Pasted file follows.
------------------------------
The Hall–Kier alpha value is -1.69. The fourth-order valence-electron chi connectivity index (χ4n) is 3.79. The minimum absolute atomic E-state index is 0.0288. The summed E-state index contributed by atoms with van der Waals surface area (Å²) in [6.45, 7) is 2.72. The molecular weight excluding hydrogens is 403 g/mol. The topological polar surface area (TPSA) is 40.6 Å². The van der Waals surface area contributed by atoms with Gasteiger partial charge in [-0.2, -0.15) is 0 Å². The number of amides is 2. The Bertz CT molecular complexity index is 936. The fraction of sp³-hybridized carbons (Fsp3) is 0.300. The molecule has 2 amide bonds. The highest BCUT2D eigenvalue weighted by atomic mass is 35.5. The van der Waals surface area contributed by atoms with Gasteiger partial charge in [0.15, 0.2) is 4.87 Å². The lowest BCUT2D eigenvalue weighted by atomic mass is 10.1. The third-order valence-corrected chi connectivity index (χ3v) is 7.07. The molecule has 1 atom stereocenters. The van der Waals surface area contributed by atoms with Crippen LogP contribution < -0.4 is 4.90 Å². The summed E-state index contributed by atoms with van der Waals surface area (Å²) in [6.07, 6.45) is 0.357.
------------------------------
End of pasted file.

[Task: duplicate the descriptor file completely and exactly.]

The Hall–Kier alpha value is -1.69. The fourth-order valence-electron chi connectivity index (χ4n) is 3.79. The minimum absolute atomic E-state index is 0.0288. The summed E-state index contributed by atoms with van der Waals surface area (Å²) in [6.45, 7) is 2.72. The molecular weight excluding hydrogens is 403 g/mol. The topological polar surface area (TPSA) is 40.6 Å². The van der Waals surface area contributed by atoms with Gasteiger partial charge in [-0.2, -0.15) is 0 Å². The number of amides is 2. The Bertz CT molecular complexity index is 936. The fraction of sp³-hybridized carbons (Fsp3) is 0.300. The molecule has 2 amide bonds. The highest BCUT2D eigenvalue weighted by atomic mass is 35.5. The van der Waals surface area contributed by atoms with Gasteiger partial charge in [0.15, 0.2) is 4.87 Å². The lowest BCUT2D eigenvalue weighted by atomic mass is 10.1. The third-order valence-corrected chi connectivity index (χ3v) is 7.07. The molecule has 1 atom stereocenters. The van der Waals surface area contributed by atoms with Crippen LogP contribution < -0.4 is 4.90 Å². The summed E-state index contributed by atoms with van der Waals surface area (Å²) in [6.07, 6.45) is 0.357.